Norway’s Richard the Stork is flying high worldwide
by Jorn Rossing Jensen
- German director Toby Genkel's computer-animated family adventure is well on its way to becoming the biggest Norwegian film success of all time
Before screening in competition at the Shanghai International Film Festival (17-26 June) ahead of its Chinese release, German director Toby Genkel's Richard the Stork [+see also:
film profile] has been successfully launched in several territories and is likely to become the biggest Norwegian film success of all time.
It took Norwegian-German producer Kristine Knudsen eight years to bring the CGI family adventure to fruition, starting from the moment she met German scriptwriter (and co-director) Reza Memari. "He told me about his story; he already knew all the details, but he never thought it would become a film. No producers wanted original material for animated productions, and in Germany, family entertainment is a risky business. However, we decided to give it a try," Knudsen recalled.
Richard is an orphaned sparrow who grows up in a family of storks, and he thinks he is one of them. However, they must leave him behind when they fly south in the autumn, as he will not be able to cope with the long voyage, but he wants to convince them that he is a stork, just a little different, and sets off self-confidently on the winter trip to Africa "in a literal rite of passage that simultaneously serves as an empathetic tale about otherness and self-discovery”.
"Who would have thought it would sell more than 500,000 tickets in Russia, more than 430,000 in Mexico, almost 200,000 in Peru or 100,000 in Colombia?" said Knudsen, who is currently planning the sequel, as she spoke to Norway's Bergens Tidende. "We are neither a well-known brand nor do we have a major marketing machine behind us, but apparently we have an original, independent story with universal appeal – an underdog that knows how to fly high."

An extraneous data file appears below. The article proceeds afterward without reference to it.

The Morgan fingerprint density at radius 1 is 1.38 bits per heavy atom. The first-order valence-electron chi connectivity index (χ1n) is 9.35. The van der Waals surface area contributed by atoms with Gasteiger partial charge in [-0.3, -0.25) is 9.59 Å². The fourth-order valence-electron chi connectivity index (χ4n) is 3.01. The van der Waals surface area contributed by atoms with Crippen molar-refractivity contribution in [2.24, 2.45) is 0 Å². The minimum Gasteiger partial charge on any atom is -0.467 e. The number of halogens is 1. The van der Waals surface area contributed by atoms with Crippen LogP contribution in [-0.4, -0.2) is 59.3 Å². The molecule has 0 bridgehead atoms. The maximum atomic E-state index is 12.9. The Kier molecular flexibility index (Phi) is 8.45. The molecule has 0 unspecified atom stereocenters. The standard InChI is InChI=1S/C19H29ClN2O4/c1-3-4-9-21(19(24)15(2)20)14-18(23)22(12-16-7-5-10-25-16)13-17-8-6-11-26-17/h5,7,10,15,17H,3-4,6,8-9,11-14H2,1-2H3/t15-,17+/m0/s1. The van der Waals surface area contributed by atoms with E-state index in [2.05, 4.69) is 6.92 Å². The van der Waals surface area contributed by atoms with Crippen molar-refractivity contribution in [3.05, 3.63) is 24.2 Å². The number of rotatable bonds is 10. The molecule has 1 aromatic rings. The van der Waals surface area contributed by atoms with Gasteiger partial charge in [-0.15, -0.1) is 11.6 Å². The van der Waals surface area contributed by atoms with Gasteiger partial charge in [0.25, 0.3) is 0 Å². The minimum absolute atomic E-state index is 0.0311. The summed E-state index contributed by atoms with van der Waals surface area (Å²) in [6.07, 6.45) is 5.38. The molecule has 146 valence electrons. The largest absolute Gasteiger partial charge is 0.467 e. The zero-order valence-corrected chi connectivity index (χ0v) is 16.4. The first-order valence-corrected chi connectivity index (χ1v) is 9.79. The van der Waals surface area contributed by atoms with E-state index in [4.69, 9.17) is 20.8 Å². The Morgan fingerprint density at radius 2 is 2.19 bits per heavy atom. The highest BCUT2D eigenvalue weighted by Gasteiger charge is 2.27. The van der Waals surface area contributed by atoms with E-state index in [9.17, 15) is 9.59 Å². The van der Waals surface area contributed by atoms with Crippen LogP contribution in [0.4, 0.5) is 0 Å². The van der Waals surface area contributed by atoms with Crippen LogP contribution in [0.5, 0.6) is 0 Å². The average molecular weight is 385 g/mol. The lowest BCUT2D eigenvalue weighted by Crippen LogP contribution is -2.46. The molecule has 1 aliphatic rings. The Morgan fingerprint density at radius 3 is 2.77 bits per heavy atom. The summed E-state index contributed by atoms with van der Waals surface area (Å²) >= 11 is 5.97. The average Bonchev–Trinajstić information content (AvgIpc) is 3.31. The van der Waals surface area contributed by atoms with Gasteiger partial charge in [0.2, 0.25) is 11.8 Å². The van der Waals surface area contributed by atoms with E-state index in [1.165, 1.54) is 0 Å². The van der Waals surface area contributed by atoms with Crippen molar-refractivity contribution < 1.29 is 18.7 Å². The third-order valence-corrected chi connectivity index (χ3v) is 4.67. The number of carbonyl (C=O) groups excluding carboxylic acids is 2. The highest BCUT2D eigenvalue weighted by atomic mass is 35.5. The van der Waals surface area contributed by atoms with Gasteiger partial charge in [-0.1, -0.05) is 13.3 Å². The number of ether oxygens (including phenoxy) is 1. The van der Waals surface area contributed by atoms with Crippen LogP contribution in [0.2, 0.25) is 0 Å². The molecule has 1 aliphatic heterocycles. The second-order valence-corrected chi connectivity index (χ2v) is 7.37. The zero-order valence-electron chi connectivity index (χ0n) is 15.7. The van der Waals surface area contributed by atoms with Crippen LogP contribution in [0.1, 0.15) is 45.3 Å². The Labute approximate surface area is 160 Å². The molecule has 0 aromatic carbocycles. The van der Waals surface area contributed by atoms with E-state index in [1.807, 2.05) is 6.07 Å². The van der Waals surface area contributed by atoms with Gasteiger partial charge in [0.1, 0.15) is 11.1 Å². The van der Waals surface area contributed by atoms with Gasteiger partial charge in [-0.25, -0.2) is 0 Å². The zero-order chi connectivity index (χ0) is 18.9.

Released on 5 May by Euforia Film, Richard the Stork has taken 80,000 admissions domestically; it was selected for the children's Generation Kplus section at the Berlin International Film Festival, is currently on show at France's Annecy International Animation Film Festival and has been available on Google Play since 1 June. Munich-based Global Screen has sold the film worldwide, and major upcoming openings include the UK (21 July), France (18 October), the USA (30 June) and China.
Until now, Norway's biggest film success had been Norwegian directors Joachim Rønning and Esben Sandberg's Golden Globe- and Oscar-nominated Kon-Tiki [+see also:
film profile] (2012), which, according to the USA’s Box Office Mojo, grossed €20.5 million worldwide (6.6% of which from local theatres). Knudsen's €9.5 million family feature will shortly exceed the record set by that movie, which was distributed by Nordisk Film.
Knudsen produced Richard the Stork for her own Bergen-based Den Siste Skilling Productions and her Knudsen & Streuber Productions in Berlin. She added Ulysses Filmproduktion (Germany), Walking the Dog (Belgium) and Mélusine Productions (Luxembourg) as co-producers, and used animation studios in Germany, Belgium, Luxembourg and Norway.
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